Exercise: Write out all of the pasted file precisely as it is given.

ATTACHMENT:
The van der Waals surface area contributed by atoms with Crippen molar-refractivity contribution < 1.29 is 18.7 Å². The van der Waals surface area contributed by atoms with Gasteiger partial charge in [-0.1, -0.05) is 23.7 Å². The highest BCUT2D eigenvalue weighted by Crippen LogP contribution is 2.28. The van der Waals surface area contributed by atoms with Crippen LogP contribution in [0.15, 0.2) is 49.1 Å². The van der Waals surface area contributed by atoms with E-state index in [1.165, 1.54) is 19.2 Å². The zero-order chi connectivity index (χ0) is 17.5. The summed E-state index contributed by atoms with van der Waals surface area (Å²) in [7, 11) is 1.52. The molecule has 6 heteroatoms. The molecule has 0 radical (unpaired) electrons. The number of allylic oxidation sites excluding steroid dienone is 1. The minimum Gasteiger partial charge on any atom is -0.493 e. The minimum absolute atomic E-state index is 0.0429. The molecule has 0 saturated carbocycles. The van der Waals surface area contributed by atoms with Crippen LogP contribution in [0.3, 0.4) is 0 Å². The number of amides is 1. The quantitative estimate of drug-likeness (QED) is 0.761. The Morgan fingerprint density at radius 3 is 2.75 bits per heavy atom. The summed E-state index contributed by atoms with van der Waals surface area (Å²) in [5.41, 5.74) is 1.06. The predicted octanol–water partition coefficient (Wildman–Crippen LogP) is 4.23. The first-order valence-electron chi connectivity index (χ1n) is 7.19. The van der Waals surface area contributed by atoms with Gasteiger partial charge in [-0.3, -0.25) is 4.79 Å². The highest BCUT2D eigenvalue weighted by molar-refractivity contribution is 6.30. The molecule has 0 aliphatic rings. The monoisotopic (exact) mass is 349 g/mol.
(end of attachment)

The van der Waals surface area contributed by atoms with Crippen molar-refractivity contribution < 1.29 is 18.7 Å². The van der Waals surface area contributed by atoms with Gasteiger partial charge in [-0.1, -0.05) is 23.7 Å². The highest BCUT2D eigenvalue weighted by Crippen LogP contribution is 2.28. The van der Waals surface area contributed by atoms with Crippen LogP contribution in [0.15, 0.2) is 49.1 Å². The van der Waals surface area contributed by atoms with E-state index in [1.165, 1.54) is 19.2 Å². The zero-order chi connectivity index (χ0) is 17.5. The summed E-state index contributed by atoms with van der Waals surface area (Å²) in [7, 11) is 1.52. The molecule has 6 heteroatoms. The molecule has 0 radical (unpaired) electrons. The number of allylic oxidation sites excluding steroid dienone is 1. The minimum Gasteiger partial charge on any atom is -0.493 e. The minimum absolute atomic E-state index is 0.0429. The molecule has 0 saturated carbocycles. The van der Waals surface area contributed by atoms with Crippen LogP contribution in [0.3, 0.4) is 0 Å². The number of amides is 1. The quantitative estimate of drug-likeness (QED) is 0.761. The Morgan fingerprint density at radius 3 is 2.75 bits per heavy atom. The summed E-state index contributed by atoms with van der Waals surface area (Å²) in [5.41, 5.74) is 1.06. The predicted octanol–water partition coefficient (Wildman–Crippen LogP) is 4.23. The first-order valence-electron chi connectivity index (χ1n) is 7.19. The van der Waals surface area contributed by atoms with Gasteiger partial charge in [-0.3, -0.25) is 4.79 Å². The highest BCUT2D eigenvalue weighted by molar-refractivity contribution is 6.30. The molecule has 0 aliphatic rings. The monoisotopic (exact) mass is 349 g/mol.